Audio Adjustments Help College Football Score in Yankee Stadium
They call it Yankee Stadium, but, sound-wise, it’s proving to be a darn good multi-use arena. Jay-Z and Eminem broke it in for music in September (coincidentally, I flew over the show on approach to LaGuardia that evening, and the camera flashes made it sparkle like a jewel), and, on Saturday Nov. 20, it debuted as a college-football venue, where the Irish beat the Black Knights, 27-3 (the old Yankee Stadium hosted an Notre Dame-Army matchup in 1969).
But, when A1 Lee Pfannerstill, who mixed the game for NBC, arrived at the Stadium the Wednesday before the game, he faced an unusual situation: configuring the field for football meant that home plate, where the Yankees’ announce booth is located, would be the left end zone. To be located at the usual 50-yard line position, announce talent would have to occupy one of the Stadium’s luxury-suite boxes, which understandably are not wired for DT-12–pair cabling.
“When we came in that day,” Pfannerstill recalls, “there were no connectors in the suite, and you start to feel a little bit of panic.” But, by day’s end, Yankees staff electricians had wired up five DT-12 pairs to the box, running about 600 ft. back to the trucks.
The announce team was using the fairly standard Sennheiser HMD25 headset, which provided good noise rejection from nearby suites, but the exposed position could leave them vulnerable to wind noise, so Pfannerstill doubled the windscreens on the boom mics.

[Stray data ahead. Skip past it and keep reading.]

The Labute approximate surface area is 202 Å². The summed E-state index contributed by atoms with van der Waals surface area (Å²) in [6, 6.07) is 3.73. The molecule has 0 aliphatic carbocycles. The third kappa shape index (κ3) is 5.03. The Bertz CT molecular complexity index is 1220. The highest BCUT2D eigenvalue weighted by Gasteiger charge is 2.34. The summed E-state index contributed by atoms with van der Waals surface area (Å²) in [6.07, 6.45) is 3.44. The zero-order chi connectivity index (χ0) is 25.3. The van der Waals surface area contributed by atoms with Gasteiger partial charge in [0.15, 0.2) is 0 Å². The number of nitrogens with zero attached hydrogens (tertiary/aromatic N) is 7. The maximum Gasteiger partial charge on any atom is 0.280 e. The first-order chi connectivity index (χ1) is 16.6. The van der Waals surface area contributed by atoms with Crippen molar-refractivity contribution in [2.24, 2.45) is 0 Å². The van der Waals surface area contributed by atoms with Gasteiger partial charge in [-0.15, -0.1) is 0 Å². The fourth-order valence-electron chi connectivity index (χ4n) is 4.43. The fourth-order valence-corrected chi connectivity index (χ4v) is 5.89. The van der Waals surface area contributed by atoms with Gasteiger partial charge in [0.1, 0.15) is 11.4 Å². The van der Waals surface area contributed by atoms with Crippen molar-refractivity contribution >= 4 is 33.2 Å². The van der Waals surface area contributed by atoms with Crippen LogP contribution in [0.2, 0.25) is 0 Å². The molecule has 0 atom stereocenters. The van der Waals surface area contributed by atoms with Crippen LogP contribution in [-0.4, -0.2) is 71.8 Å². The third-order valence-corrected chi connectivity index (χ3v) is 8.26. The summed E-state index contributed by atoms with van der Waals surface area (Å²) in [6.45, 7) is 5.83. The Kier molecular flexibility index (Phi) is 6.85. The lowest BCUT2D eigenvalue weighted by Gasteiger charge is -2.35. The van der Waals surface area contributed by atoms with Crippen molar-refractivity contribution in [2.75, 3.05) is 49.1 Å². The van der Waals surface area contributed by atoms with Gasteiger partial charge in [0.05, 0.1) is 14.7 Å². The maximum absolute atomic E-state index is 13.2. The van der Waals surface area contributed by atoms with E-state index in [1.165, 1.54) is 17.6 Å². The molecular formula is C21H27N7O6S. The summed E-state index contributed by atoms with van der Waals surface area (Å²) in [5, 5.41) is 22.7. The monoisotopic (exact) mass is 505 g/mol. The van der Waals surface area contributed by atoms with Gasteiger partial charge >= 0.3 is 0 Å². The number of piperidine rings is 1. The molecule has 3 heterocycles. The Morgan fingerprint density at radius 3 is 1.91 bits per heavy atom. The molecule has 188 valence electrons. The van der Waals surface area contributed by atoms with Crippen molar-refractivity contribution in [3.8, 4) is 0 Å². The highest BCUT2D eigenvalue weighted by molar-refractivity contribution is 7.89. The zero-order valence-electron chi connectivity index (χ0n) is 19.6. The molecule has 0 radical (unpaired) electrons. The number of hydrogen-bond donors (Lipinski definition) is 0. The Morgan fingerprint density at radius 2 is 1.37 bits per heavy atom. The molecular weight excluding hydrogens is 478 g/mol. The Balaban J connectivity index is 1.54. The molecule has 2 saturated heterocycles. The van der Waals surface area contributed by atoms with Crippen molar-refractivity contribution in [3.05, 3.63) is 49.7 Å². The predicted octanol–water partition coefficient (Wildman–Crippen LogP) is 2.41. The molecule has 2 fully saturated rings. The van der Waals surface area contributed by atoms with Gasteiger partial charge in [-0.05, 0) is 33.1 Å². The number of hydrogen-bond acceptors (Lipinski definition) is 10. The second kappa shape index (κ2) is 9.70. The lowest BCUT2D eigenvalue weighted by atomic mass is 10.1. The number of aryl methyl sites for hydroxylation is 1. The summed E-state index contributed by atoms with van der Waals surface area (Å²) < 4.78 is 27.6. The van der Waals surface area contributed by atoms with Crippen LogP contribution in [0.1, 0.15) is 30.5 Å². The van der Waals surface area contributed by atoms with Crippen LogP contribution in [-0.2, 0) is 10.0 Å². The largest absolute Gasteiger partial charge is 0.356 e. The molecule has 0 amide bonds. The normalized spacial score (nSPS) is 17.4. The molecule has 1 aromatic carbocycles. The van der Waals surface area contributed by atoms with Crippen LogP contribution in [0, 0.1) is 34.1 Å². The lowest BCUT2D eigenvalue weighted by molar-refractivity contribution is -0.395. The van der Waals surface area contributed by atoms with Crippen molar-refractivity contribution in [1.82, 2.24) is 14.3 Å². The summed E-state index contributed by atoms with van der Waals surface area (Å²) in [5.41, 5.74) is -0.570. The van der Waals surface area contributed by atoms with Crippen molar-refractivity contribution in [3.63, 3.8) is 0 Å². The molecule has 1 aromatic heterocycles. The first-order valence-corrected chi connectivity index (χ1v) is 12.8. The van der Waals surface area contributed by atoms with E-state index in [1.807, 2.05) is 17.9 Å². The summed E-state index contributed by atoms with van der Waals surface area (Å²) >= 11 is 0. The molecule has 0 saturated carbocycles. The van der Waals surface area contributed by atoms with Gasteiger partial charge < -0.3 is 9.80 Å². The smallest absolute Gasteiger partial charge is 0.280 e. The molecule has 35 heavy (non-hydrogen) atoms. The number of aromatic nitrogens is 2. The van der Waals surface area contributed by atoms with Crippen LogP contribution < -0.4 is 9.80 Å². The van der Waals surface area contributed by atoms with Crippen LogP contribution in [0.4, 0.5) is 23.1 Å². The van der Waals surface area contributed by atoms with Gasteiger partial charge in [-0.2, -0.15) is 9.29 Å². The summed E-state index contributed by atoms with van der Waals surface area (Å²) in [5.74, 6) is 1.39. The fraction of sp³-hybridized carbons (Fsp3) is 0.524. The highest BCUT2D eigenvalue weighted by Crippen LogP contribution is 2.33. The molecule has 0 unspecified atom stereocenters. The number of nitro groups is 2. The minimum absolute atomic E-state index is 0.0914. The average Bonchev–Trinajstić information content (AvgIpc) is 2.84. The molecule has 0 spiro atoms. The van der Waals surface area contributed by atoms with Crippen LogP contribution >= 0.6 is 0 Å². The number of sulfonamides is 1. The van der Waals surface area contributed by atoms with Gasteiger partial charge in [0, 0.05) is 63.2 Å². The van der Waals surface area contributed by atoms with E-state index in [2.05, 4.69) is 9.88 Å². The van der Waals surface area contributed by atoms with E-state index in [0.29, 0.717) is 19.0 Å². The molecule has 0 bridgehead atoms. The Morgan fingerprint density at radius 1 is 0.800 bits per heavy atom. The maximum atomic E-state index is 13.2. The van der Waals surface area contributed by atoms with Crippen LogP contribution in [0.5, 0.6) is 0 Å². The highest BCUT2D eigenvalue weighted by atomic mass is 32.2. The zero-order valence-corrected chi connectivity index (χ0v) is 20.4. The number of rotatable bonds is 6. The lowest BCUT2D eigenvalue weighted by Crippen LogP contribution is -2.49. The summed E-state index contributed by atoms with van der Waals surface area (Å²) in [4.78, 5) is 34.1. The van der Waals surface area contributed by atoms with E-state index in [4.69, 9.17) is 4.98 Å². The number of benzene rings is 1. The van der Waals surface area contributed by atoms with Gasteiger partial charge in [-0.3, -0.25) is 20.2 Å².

He had an easier time of it with field microphones. “The lower camera pits next to the third-base dugout have lots of cable in them,” he says. The mixer had brought along microphones from a package provided by Audio-Technica to Notre Dame for this season’s use. AT4022 and BP4025 stereo condenser mics were used to capture front and surround crowd ambience effects. (The AT8022’s battery option lets it avoid phantom-power issues for longer cable runs.) The first-base camera pit was used for connectivity to the red-hat commercial-timeout coordinator.
“Audio-Technica was a great partner this year,” Pfannerstill says. “They provided us with a bunch of microphones for Notre Dame’s season and for this game. I had several of their short shotgun mics on the handheld cameras as well.”
And the effort had another payoff: the cabling installed in the luxury boxes to handle audio will remain in place, in the tier’s dropped ceiling, for the Dec. 30 inaugural New Era Pinstripe Bowl, featuring the fourth-place team from the Big East against the seventh-place team from the Big 12.
Adds Pfannerstill, “The whole thing turned out great. So yes, you can play football in Yankee Stadium.”